After flirting with the Browns and Philadelphia Eagles two weeks ago, Chip Kelly returned to the University of Oregon and then ultimately shocked the world Wednesday by accepting the Eagles’ head-coaching job.
The Eagles announced their stunning hire after ESPN’s Chris Mortensen first reported the news early Wednesday afternoon. Kelly becomes the Eagles’ 21st head coach and replaces Andy Reid, who is now at the helm of the Kansas City Chiefs.
The Browns hired Rob Chudzinski as their new head coach on Jan. 10 and are now looking for a personnel executive to pair with him.
But before the Browns called Chudzinski on Jan. 8 and interviewed him the next day, they went through a dramatic, roller-coaster ride of a process while pursuing Kelly as their top target out of the gate.
Browns owner Jimmy Haslam and CEO Joe Banner fired coach Pat Shurmur on Dec. 31, and in the following days, camped out in Arizona so they could interview Kelly after Oregon defeated Kansas State 35-17 in the Fiesta Bowl Jan. 3 at the University of Phoenix Stadium. Haslam and Banner, the former president of the Eagles, interviewed Kelly for about seven hours on Jan. 4 and came close to reaching an agreement with him to fill their head-coaching vacancy, NFL Network’s Ian Rapoport reported.
But by the end of the interview, Kelly reportedly told the Browns he still wanted to keep his previously scheduled meetings with the Eagles and Buffalo Bills, who were never considered a legitimate threat to win the Kelly sweepstakes and hired ex-Syracuse University coach Doug Marrone on Jan. 6. Haslam and Banner reportedly did not object to Kelly’s request.
The Browns were supposed to meet with Kelly a second time after he interviewed with the Eagles on Jan. 5, and ESPN and NFL Network both reported that afternoon that Cleveland was still the favorite to secure Kelly. However, the mood changed in the evening when Eagles owner Jeffrey Lurie, a childhood friend of Banner, and his lieutenants engaged in a lunch meeting with Kelly that reportedly stretched into a nine-hour marathon session.
The interview didn’t end until about midnight and kept the Browns waiting. Brian Startare of SportsRadio 94 WIP Philadelphia reported the Eagles were close to a five-year deal with Kelly.
Lawyers were scheduled to attend the Browns’ second meeting with Kelly, a sign Haslam and Banner intended to work out a contract to make the spread-offense mastermind the franchise’s 14th full-time head coach and sixth since 1999.
The Browns, however, dropped out of the Kelly sweepstakes on Jan. 6 and flew back to Cleveland to restart their coaching search, a league source told the Beacon Journal. The source spoke on condition of anonymity because the Browns did not comment on candidates or interviews during their search.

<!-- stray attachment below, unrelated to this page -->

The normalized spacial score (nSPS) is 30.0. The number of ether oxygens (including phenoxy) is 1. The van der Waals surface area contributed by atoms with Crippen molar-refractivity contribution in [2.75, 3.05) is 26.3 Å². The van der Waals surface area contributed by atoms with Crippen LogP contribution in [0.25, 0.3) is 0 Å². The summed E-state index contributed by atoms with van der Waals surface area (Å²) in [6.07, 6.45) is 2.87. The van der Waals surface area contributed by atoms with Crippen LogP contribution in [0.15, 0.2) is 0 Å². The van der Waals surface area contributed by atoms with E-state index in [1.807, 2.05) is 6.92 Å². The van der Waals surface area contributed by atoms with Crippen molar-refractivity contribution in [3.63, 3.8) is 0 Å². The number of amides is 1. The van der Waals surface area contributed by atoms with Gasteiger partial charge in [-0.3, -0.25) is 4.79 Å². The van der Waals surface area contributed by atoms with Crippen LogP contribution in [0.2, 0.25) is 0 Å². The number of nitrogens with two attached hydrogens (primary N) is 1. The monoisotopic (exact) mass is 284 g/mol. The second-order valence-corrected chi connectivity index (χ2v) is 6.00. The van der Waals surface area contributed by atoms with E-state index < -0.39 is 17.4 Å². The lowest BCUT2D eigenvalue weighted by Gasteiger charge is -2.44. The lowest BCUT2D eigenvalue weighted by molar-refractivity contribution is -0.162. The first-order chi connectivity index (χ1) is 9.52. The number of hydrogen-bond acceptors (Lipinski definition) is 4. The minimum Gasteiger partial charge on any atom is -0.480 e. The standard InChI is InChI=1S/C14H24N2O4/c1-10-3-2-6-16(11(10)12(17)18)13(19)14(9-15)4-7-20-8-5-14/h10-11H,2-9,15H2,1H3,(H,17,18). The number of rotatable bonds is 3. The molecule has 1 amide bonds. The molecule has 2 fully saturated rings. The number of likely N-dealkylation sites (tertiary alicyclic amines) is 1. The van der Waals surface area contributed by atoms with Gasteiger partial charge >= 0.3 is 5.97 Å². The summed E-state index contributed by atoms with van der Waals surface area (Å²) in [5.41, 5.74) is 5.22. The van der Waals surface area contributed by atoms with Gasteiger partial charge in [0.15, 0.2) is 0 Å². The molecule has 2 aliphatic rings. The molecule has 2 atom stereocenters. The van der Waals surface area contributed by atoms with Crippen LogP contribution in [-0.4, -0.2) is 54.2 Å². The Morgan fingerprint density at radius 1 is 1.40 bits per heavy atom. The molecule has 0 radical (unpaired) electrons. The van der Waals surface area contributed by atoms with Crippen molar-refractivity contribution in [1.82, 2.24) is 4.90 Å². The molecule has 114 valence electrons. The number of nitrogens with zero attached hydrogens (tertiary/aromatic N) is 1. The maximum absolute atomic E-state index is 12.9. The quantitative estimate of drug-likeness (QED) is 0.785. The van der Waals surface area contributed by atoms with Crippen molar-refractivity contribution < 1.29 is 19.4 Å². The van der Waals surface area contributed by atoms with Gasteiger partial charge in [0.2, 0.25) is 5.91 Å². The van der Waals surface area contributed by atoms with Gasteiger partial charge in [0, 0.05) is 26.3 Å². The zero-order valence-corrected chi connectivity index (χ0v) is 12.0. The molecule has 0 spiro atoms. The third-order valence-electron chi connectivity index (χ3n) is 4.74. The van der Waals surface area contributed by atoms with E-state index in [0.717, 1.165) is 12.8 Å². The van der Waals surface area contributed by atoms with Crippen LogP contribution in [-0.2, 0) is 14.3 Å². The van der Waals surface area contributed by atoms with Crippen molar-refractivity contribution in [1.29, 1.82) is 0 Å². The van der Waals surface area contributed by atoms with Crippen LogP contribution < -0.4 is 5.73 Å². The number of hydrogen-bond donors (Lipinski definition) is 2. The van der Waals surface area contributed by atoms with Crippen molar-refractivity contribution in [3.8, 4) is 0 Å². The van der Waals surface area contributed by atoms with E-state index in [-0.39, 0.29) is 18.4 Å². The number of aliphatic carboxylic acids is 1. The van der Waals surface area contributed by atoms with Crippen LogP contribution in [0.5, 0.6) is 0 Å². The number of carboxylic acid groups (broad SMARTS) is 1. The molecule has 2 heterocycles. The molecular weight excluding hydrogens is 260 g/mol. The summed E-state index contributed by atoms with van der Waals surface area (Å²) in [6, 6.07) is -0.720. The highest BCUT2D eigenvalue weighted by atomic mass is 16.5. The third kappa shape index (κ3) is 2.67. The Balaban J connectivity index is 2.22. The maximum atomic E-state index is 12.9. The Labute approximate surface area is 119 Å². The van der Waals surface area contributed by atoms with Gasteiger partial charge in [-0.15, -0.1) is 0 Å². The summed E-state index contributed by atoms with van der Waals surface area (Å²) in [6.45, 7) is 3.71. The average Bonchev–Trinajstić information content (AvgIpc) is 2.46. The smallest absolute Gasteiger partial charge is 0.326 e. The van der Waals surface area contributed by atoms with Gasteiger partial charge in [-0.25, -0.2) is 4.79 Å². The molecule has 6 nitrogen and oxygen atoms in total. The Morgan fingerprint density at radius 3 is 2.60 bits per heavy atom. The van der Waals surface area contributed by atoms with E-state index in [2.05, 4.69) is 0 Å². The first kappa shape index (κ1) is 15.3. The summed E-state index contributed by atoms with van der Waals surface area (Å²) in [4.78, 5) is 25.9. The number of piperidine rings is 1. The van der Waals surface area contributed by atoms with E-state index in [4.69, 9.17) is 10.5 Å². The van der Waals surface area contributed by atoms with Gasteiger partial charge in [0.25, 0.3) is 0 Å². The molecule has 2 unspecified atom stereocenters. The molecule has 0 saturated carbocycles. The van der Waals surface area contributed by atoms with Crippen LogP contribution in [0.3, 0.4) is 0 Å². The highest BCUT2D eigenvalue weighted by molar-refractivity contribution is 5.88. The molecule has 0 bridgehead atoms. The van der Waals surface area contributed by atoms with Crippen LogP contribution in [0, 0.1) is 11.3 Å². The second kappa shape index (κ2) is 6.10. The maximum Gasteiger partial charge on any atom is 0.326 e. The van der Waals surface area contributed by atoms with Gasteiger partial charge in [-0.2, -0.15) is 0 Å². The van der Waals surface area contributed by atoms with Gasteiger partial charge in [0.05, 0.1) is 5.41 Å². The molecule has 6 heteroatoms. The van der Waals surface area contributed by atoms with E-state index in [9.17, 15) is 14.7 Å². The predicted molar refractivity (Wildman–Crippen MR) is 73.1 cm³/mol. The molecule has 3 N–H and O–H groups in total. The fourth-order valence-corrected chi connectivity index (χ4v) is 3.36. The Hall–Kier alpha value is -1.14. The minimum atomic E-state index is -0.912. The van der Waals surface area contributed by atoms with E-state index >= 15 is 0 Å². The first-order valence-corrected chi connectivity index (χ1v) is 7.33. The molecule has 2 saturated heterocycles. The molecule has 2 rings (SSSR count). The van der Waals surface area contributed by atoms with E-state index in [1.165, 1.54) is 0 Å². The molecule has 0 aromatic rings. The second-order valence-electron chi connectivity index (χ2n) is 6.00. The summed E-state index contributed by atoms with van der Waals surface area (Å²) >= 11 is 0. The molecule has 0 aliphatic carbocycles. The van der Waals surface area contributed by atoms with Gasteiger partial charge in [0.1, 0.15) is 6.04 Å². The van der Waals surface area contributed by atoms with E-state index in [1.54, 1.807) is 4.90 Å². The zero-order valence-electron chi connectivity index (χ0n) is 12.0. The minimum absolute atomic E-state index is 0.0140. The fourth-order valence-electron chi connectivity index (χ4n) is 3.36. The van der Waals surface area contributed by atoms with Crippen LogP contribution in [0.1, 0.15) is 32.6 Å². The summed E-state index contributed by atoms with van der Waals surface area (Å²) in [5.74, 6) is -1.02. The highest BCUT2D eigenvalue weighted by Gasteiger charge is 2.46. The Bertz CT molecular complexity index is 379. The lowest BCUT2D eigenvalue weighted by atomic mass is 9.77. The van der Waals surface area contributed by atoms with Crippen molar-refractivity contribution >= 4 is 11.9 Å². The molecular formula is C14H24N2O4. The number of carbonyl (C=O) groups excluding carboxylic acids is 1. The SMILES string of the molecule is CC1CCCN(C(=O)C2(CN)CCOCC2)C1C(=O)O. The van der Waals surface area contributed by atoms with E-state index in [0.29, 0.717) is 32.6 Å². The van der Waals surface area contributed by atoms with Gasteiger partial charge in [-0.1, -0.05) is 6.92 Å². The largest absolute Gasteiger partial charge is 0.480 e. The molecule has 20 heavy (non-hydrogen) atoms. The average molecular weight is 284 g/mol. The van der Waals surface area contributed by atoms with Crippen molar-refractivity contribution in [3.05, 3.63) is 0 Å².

The night of Jan. 6, Kelly decided to return to Oregon, and everything appeared to be settled. But 10 days later, Kelly wound up joining the Eagles after all. Many wonder whether potential NCAA sanctions against Oregon, which has been implicated in a recruiting scandal, played a role in his final decision.
A news release published Wednesday on the Eagles’ website read: “The conversations continued until Kelly decided he wanted to remain at the University of Oregon. Still, Kelly continued to evaluate the opportunity to work for the Eagles in the NFL.”
The Browns, through their vice president of media relations, Neal Gulkis, declined to comment on Kelly’s choice to join the Eagles.
A person familiar with the Browns’ coaching search told the Associated Press that Kelly was indecisive about leaving Oregon, and the Browns chose to move on to other candidates on Jan. 6 after questioning whether he “was committed to coming to the NFL.” Kelly backed away from a chance to coach the Tampa Bay Buccaneers last year.
But Kelly’s move to the Eagles will fuel the perception that he left the Browns at the altar in Arizona, they realized it and decided to flee. It’s also reminiscent of March 2012, when the Browns were viewed as the front-runners but still lost a bidding war while attempting to trade with the St. Louis Rams for the right to draft Washington Redskins quarterback Robert Griffin III.
If Chudzinski succeeds, none of it will matter to Cleveland sports fans. But if the Browns continue to struggle and Kelly flourishes, he’ll be viewed as another one who got away.
Nate Ulrich can be reached at firstname.lastname@example.org. Read the Browns blog at http://www.ohio.com/browns. Follow him on Twitter at www.twitter.com/NateUlrichABJ and on Facebook www.facebook.com.browns.abj.